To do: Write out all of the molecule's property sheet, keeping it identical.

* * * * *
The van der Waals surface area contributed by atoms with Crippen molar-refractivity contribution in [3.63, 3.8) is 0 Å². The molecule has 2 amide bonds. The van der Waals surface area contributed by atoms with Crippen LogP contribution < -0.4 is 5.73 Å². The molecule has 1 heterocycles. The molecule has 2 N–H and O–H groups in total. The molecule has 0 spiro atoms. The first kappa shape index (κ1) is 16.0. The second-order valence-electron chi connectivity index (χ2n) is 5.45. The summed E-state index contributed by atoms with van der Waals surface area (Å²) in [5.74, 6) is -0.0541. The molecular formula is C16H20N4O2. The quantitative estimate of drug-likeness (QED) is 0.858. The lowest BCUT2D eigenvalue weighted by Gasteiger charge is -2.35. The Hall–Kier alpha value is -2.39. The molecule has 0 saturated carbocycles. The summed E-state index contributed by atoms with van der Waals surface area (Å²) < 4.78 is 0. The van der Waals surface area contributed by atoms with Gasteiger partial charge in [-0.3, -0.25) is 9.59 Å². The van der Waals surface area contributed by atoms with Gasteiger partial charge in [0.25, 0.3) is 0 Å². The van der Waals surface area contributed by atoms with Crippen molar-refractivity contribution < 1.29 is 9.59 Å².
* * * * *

The van der Waals surface area contributed by atoms with Crippen molar-refractivity contribution in [3.63, 3.8) is 0 Å². The molecule has 2 amide bonds. The van der Waals surface area contributed by atoms with Crippen LogP contribution < -0.4 is 5.73 Å². The molecule has 1 heterocycles. The molecule has 2 N–H and O–H groups in total. The molecule has 0 spiro atoms. The first kappa shape index (κ1) is 16.0. The second-order valence-electron chi connectivity index (χ2n) is 5.45. The summed E-state index contributed by atoms with van der Waals surface area (Å²) in [5.74, 6) is -0.0541. The molecular formula is C16H20N4O2. The quantitative estimate of drug-likeness (QED) is 0.858. The lowest BCUT2D eigenvalue weighted by Gasteiger charge is -2.35. The Hall–Kier alpha value is -2.39. The molecule has 0 saturated carbocycles. The summed E-state index contributed by atoms with van der Waals surface area (Å²) < 4.78 is 0. The van der Waals surface area contributed by atoms with Gasteiger partial charge in [-0.3, -0.25) is 9.59 Å². The van der Waals surface area contributed by atoms with Gasteiger partial charge in [0.25, 0.3) is 0 Å². The van der Waals surface area contributed by atoms with Crippen molar-refractivity contribution < 1.29 is 9.59 Å².